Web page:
What they haven’t done, at least so far, is agree on a way to create them.
Instead, Republicans argued for less spending. Democrats argued for stimulating the economy. Congress agreed on almost nothing.
And on Friday, that was what they got — almost nothing. New statistics showed zero net jobs created in August, which left the national unemployment rate at 9.1 percent.
Both parties continue to say they want to reboot this debate on jobs, which has highlighted Washington’s inability to find shared solution to the big issues facing the country. So far, the most substantive fight they’ve had was about whether President Obama should speak about jobs on next Wednesday or next Thursday.
This week, in anticipation of Congress’s return from its August recess, both parties have laid out new plans for increasing U.S. employment. For now, the new plans look a great deal like the old plans — the ones that Congress has fought about for eight months already.
Rep. James Lankford (R), a freshman from Oklahoma, said the new jobs numbers showed that the two parties would have to find the areas of agreement that they’ve ignored so far.
“If we’re trying to constantly put in a poison pill [that the other party won’t accept], we’re never going to move. Never.” Lankford said in a telephone interview Friday. He said the possible areas of compromise include tax reform and scaling back regulations on power plants and small banks.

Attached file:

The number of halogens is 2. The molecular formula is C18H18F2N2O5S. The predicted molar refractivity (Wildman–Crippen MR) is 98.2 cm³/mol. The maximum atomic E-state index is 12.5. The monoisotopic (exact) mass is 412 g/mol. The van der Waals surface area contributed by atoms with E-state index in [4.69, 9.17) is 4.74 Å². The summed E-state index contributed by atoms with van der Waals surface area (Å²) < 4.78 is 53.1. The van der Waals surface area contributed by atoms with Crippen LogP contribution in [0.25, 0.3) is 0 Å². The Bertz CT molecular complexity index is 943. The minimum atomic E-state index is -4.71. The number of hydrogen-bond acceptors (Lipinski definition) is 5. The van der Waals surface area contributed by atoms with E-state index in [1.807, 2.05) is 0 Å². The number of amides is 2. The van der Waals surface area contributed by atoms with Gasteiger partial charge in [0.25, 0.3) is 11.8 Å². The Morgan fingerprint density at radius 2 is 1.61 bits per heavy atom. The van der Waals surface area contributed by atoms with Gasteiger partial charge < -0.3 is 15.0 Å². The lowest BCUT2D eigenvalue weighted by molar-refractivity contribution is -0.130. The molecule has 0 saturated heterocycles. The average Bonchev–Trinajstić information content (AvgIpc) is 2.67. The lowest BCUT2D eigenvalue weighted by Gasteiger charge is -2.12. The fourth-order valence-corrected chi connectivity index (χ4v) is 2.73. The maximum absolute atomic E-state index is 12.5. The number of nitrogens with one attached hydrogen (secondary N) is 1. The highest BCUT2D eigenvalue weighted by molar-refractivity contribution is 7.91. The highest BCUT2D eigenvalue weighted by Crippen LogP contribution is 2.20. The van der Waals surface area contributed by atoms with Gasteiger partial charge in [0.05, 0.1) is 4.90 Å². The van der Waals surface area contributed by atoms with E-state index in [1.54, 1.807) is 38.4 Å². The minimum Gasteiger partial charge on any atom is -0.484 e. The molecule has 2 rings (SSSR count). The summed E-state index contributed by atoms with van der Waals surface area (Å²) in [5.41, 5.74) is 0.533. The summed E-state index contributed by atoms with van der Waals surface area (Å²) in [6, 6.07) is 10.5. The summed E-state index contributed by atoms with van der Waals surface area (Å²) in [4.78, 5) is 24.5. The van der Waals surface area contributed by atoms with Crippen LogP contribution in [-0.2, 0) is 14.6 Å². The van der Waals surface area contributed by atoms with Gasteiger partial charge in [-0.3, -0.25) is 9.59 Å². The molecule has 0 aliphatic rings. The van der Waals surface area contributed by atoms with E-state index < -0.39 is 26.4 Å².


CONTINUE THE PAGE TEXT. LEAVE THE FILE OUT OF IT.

The House GOP plan for the fall was laid out in a memo from Majority Leader Eric Cantor (R-Va.) on Monday. It proposes delaying or rolling back a series of federal regulations — including some cutting air pollutants and greenhouse gases — that Cantor called “costly bureaucratic handcuffs” for businesses.
Already this year, the GOP-led House has voted to roll back greenhouse-gas regulations, and to repeal the health care law. But these bills have largely fizzled in the Democrat-held Senate.
So why would the GOP try the same tactic again?
“It’s not the job of the Republican House majority to design bills that meet [Senate Majority Leader] Harry Reid’s tastes,” said Laena Fallon, a spokeswoman for Cantor. “We have set out an aggressive pro-growth agenda that will foster an environment where job creators and small businesses have the opportunity to grow and people can get back to work.”
On Friday, Republicans did get news of an early victory. President Obama agreed to pull back new rules on ozone pollution — one of the regulations that the GOP had agreed to target this fall.
In the Senate, Democrats say they want to spend the fall working on bills that would use government programs to pump up employment. The exact slate is not set, a Democratic aide said. But it might include a bill that tries to promote energy efficiency overhauls in buildings and homes, through government loans and government loan guarantees.
Another idea would be to extend tax credits for research and development, leaving innovative companies with more cash on hand.
The best thing about these bills, Democrats said, is that they had already attracted some GOP support.
“We hope to get cooperation in passing these measures,” Sen. Charles E. Schumer (N.Y.), the chamber’s third-ranking Democrat, said in a statement, “because the American people are telling both parties to put the recovery ahead of politics.”
But given recent capital’s current habits of conflict and acrimony, Schumer’s position may be little more than wishful thinking.